IFFCO Kisan plans to expand a pilot project on advisory services

He added that IFFCO Kisan’s technology involvement enabled institutional buyers such as food processing industries and exporters to monitor the quality of the product using a QR code, which helped increase the value of the crops.

IFFCO Kisan, a value-added service provider, aims to extend a pilot project on advisory services aimed at the growth of efficiency, yield, and income of farmers, after achieving over 90% accuracy in tracking crops and guiding farmer’s technology.

“Farmers need to know about problems with three to four major issues, such as water, seeds, fertilizer, and pests, and timely awareness and action has proven to help improve crop production and value,” said Sandeep Malhotra, CEO of IFFCO Kisan. In select districts of Madhya Pradesh and Karnataka, about 1,500 farmers were covered under a pilot project for five crops — wheat, paddy, soybean, cotton, and ginger, he added.

“We installed weather stations in those areas, which were sponsored by the Borlaug Institute for South Asia (BISA) and Nabard, as well as ground sensors. Using artificial intelligence, we were able to track the soil conditions, including nutrients and moisture and crop growth. We also double-checked the advisory produced by technology with physical confirmation, and it was accurate to the tune of 90-95 percent,” Malhotra told FE.

He added that IFFCO Kisan’s technology involvement enabled institutional buyers such as food processing industries and exporters to monitor the quality of the product using a QR code, which helped increase the value of the crops. The inclusion of a traceability feature helped exporters know information about where the crop was cultivated, what pesticides were used how many times, and so on, since they need crops that adhere to those requirements in buyer countries and use the correct pesticides under specified limits (maximum residue level or MRL).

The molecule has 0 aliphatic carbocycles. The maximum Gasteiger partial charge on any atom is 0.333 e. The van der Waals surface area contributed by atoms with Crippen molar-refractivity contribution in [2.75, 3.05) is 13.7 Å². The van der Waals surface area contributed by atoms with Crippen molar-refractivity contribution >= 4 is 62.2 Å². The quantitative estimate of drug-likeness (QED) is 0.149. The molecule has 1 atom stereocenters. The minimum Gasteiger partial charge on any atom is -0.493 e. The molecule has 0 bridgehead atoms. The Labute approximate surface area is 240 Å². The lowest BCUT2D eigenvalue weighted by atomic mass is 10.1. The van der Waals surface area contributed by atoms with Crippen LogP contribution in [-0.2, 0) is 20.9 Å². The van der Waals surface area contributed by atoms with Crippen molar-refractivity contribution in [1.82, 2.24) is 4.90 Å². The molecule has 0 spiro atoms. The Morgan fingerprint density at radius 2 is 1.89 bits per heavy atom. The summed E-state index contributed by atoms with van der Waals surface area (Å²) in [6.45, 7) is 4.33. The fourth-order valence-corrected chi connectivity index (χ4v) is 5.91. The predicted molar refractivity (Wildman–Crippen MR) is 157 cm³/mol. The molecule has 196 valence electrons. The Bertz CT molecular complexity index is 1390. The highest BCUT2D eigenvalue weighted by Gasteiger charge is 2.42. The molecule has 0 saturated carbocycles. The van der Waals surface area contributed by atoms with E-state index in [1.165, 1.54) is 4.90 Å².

Vishal Tiwari, a farmer in Madhya Pradesh’s Jabalpur district, is able to pay a premium for consulting services because he thinks it will raise paddy and wheat yields, thereby reducing his input costs by 20%. On 40-45 acres, Tiwari is in charge of paddy, maize, moong, and vegetable cultivation. IFFCO Kisan’s consultancy was beneficial, but he thinks it would have been much easier if it had connected farmers like him with institutional buyers.

Satyendra Sahu, another Jabalpur resident, did not find the IFFCO Kisan consultancy service particularly useful. “I already followed what its representative said because I visit the nearby agriculture university regularly,” said Sahu, who grows paddy and wheat on 35 acres. He, like Tiwari, is looking for marketing help because he can’t find buyers for the organic paddy he began on three acres four years ago.

Malhotra claims that digitization and geo-locational mapping of related farms and producers would position the farmer producer organization (FPO) as ready for the future blockchain ecosystem. Since foraying into spice manufacturing under the ‘Swarnahar’ name, his company has begun collaborating with FPOs also for purchasing drugs.

Farmers as individuals might focus on modern financial tools like credit cards, debit card online transactions, etc.

 

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